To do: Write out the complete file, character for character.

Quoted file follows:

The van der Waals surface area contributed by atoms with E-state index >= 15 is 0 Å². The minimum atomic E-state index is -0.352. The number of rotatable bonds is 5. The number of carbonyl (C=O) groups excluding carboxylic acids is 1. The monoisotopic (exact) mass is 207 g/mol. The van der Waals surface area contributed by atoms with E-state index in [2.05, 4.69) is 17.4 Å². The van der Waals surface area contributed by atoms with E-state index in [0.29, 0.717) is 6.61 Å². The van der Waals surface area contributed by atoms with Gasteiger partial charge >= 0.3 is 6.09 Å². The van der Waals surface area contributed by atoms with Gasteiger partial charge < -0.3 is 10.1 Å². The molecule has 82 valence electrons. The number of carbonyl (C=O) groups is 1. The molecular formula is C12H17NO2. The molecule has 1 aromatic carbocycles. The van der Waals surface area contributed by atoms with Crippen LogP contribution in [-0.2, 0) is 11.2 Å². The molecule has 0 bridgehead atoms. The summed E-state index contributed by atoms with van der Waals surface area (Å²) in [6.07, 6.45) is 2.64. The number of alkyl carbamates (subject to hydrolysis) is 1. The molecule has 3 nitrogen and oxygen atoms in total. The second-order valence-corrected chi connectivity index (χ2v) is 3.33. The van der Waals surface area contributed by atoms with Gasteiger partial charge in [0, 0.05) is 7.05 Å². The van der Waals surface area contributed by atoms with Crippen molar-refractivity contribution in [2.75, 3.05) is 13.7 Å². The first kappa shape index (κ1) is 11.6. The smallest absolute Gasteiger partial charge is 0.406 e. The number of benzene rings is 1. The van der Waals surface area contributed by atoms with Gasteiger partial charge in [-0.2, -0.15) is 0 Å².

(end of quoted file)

The van der Waals surface area contributed by atoms with E-state index >= 15 is 0 Å². The minimum atomic E-state index is -0.352. The number of rotatable bonds is 5. The number of carbonyl (C=O) groups excluding carboxylic acids is 1. The monoisotopic (exact) mass is 207 g/mol. The van der Waals surface area contributed by atoms with E-state index in [2.05, 4.69) is 17.4 Å². The van der Waals surface area contributed by atoms with E-state index in [0.29, 0.717) is 6.61 Å². The van der Waals surface area contributed by atoms with Gasteiger partial charge >= 0.3 is 6.09 Å². The van der Waals surface area contributed by atoms with Gasteiger partial charge < -0.3 is 10.1 Å². The molecule has 82 valence electrons. The number of carbonyl (C=O) groups is 1. The molecular formula is C12H17NO2. The molecule has 1 aromatic carbocycles. The van der Waals surface area contributed by atoms with Crippen LogP contribution in [-0.2, 0) is 11.2 Å². The molecule has 0 bridgehead atoms. The summed E-state index contributed by atoms with van der Waals surface area (Å²) in [6.07, 6.45) is 2.64. The number of alkyl carbamates (subject to hydrolysis) is 1. The molecule has 3 nitrogen and oxygen atoms in total. The second-order valence-corrected chi connectivity index (χ2v) is 3.33. The van der Waals surface area contributed by atoms with Gasteiger partial charge in [0, 0.05) is 7.05 Å². The van der Waals surface area contributed by atoms with Crippen molar-refractivity contribution in [2.75, 3.05) is 13.7 Å². The first kappa shape index (κ1) is 11.6. The smallest absolute Gasteiger partial charge is 0.406 e. The number of benzene rings is 1. The van der Waals surface area contributed by atoms with Gasteiger partial charge in [-0.2, -0.15) is 0 Å².